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JFK: Never to forget

on the air: marshall resident vividly remembers fateful day

November 22, 2013
By Deb Gau , Marshall Independent

MARSHALL - It was a moment no one could forget. As Americans mark the 50th anniversary of the day President John F. Kennedy was fatally shot in Dallas, Texas, many people can remember exactly where they were and what they were doing when they heard the news.

Area residents Tony Doom, of Marshall, and Clark Field, of Clarkfield, are no exception. However, their memories of Nov. 22, 1963, are perhaps a little more unusual. They were on a local radio broadcast interrupted by news of Kennedy's assassination.

"We didn't really know what it was right away," Field said. "Everybody was shocked."

In 1963, Doom was working as a radio announcer. Although the station he worked for was based out of Fergus Falls, he would also do remote broadcasts from locations like the grocery store Field managed in Ashby.

"Our town was too small to have its own newspaper, so we'd advertise once a week on the radio. We'd do a show," Field said.

On Nov. 22, the radio show was going on as usual, Doom said.

Fact Box

Marshall residents share a memory

about the day JFK was assassinated:

Brenda Byrnes was a third-grader: "We were in our little auditorium at school watching a movie, and the principal came in and stopped the movie, and we all said 'Awwww.' The principal scolded us and said we had to go to our homeroom. It was my birthday party - what a party! All my Catholic friends were praying the rosary."

Mary Jacobs: "I was in my eighth-grade English class. The principal came in and announced it, and we all went home."

John Allen: "I was in an eighth-grade geography class. I still remember the teacher, Miss Hallidge, she totally fell apart. They sent us home."

Kathryn Eveslage was high school senior: "I was in boarding school. It was in study hall, and there was a TV in there that was never turned on except for the six o'clock news, and all of a sudden, the principal came in and turned it on. We watched the 5:30 and 6 o'clock news, then we had an hour break and a two-hour study hall."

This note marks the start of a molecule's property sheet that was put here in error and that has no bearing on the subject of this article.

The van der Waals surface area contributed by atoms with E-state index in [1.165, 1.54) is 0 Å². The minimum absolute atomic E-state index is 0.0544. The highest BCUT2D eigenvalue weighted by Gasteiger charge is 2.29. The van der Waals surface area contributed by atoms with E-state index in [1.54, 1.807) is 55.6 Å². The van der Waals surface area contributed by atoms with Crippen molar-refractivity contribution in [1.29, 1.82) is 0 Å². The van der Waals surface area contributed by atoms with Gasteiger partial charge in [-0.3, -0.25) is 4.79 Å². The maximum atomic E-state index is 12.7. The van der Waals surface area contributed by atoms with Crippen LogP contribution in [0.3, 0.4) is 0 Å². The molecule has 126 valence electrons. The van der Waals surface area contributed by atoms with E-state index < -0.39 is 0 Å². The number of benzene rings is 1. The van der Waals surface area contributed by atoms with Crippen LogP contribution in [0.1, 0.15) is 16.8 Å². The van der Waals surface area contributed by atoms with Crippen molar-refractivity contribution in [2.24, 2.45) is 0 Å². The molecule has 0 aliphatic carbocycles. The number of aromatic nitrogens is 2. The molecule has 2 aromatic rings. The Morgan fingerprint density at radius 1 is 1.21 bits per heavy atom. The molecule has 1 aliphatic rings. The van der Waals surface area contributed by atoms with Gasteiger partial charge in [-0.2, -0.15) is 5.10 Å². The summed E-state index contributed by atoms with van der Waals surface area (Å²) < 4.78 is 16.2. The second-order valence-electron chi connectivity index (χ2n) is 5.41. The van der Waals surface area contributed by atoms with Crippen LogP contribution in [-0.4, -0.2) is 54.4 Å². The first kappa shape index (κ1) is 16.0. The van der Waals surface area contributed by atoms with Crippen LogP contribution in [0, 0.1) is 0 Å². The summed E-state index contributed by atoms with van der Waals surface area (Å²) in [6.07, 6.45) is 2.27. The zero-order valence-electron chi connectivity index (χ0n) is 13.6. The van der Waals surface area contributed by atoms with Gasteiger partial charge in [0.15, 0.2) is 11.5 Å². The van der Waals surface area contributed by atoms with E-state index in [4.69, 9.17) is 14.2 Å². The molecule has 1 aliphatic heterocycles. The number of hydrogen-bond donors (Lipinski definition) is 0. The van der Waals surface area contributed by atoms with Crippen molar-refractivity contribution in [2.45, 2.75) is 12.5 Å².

Don Bleloch: I was actually 27 at the time, working as an accountant. I was home from work sick in my apartment in Chicago, and my then-girlfriend called and told me."

Al Greig: "(I was) at the University of Minnesota, Morris, taking a piano lesson. It seems like someone stepped in the room and told us a tragedy had occurred."

Margaret Greig: "I was in Mankato and just getting ready to go to work at Emmanuel Hospital. We had the TV on and Walter Cronkite... I just stopped dead in my tracks."

Jess Nelson: "It was Miss Letourneau's seventh-grade math class. It came over the loudspeaker in Hosterman Junior High in New Hope. Miss Letourneau started crying, and class was kind of at an end."

"Then all of a sudden, in my headset I heard I was being cut off by my news director," he said.

Field said it wasn't until a few minutes later that they learned President Kennedy had been shot in Dallas.

The news was a shock, Field said.

"I was a Kennedy man anyway," he said, which made the news worse.

"I was stunned," Doom said. He doesn't really remember how he and Field continued the broadcast that day. "I think we must have mechanically finished our show." Afterward, he said, "I remember driving back to Fergus Falls in a stupor."

Field said he remembered other people in the community also reacting with shock, after either hearing announcements or watching the news on television.

There may have been several reasons Kennedy's death had such an impact on people, Doom and Field said.

"(Kennedy) was young," Field said, so "it was something you didn't expect, that was for sure."

Field said for him, part of the impact may have been that he was a young man himself at the time.

"Assassinations were something that had been happening since the beginning of time but not in my lifetime," he said.

Doom said Kennedy's death was more personal for him, because Kennedy's 1960 presidential campaign was what first got him interested in politics. Doom and his college roommate attended a "bean feed" that the Kennedy campaign held at the Minnesota State Fairgrounds.

"We were apolitical at that time," Doom said - in fact, Doom was still too young to vote. "It was the very first political event I ever attended, and it had a huge impression on me . . . It really inspired me to follow the campaign."

Doom said Kennedy also resonated with Catholic voters and especially with a generation of young people who were just becoming politically active. At the time Kennedy was elected, he said, the U.S. had gone from having one of its oldest presidents, Dwight Eisenhower, to one of its youngest. Doom said his own interest in the 1968 presidential campaigns of Hubert Humphrey and Eugene McCarthy came out of the spark of inspiration from the Kennedy campaign.

In a sense, he said, "I think a lot of us from that era were throwbacks to the Kennedy era."

Doom said he has had the chance to visit both the Eternal Flame commemorating Kennedy in Washington, D.C., and the site where Kennedy gave his famous 1963 speech to the people of West Berlin. Both places brought back some powerful memories, he said, especially the Eternal Flame.

"I had an instant flashback" to the day of the assassination, Doom said. "That was overwhelming."



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